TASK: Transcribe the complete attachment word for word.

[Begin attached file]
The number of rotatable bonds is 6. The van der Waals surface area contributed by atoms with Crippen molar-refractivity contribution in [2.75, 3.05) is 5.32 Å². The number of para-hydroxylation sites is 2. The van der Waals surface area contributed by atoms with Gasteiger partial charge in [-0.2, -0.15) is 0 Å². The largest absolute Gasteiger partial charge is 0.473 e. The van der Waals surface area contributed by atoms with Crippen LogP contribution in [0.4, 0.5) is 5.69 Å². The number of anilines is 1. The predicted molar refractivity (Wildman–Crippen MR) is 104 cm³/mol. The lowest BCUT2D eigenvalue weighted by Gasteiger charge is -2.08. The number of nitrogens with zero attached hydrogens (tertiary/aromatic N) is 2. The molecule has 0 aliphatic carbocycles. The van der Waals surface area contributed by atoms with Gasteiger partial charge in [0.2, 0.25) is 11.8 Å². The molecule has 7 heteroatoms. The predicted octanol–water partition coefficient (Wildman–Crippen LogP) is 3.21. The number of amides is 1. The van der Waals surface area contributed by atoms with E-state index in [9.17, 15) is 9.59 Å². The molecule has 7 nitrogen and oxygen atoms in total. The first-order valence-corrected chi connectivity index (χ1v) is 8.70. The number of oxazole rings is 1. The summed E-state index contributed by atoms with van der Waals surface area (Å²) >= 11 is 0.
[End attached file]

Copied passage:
The number of rotatable bonds is 6. The van der Waals surface area contributed by atoms with Crippen molar-refractivity contribution in [2.75, 3.05) is 5.32 Å². The number of para-hydroxylation sites is 2. The van der Waals surface area contributed by atoms with Gasteiger partial charge in [-0.2, -0.15) is 0 Å². The largest absolute Gasteiger partial charge is 0.473 e. The van der Waals surface area contributed by atoms with Crippen LogP contribution in [0.4, 0.5) is 5.69 Å². The number of anilines is 1. The predicted molar refractivity (Wildman–Crippen MR) is 104 cm³/mol. The lowest BCUT2D eigenvalue weighted by Gasteiger charge is -2.08. The number of nitrogens with zero attached hydrogens (tertiary/aromatic N) is 2. The molecule has 0 aliphatic carbocycles. The van der Waals surface area contributed by atoms with Gasteiger partial charge in [0.2, 0.25) is 11.8 Å². The molecule has 7 heteroatoms. The predicted octanol–water partition coefficient (Wildman–Crippen LogP) is 3.21. The number of amides is 1. The van der Waals surface area contributed by atoms with E-state index in [9.17, 15) is 9.59 Å². The molecule has 7 nitrogen and oxygen atoms in total. The first-order valence-corrected chi connectivity index (χ1v) is 8.70. The number of oxazole rings is 1. The summed E-state index contributed by atoms with van der Waals surface area (Å²) >= 11 is 0.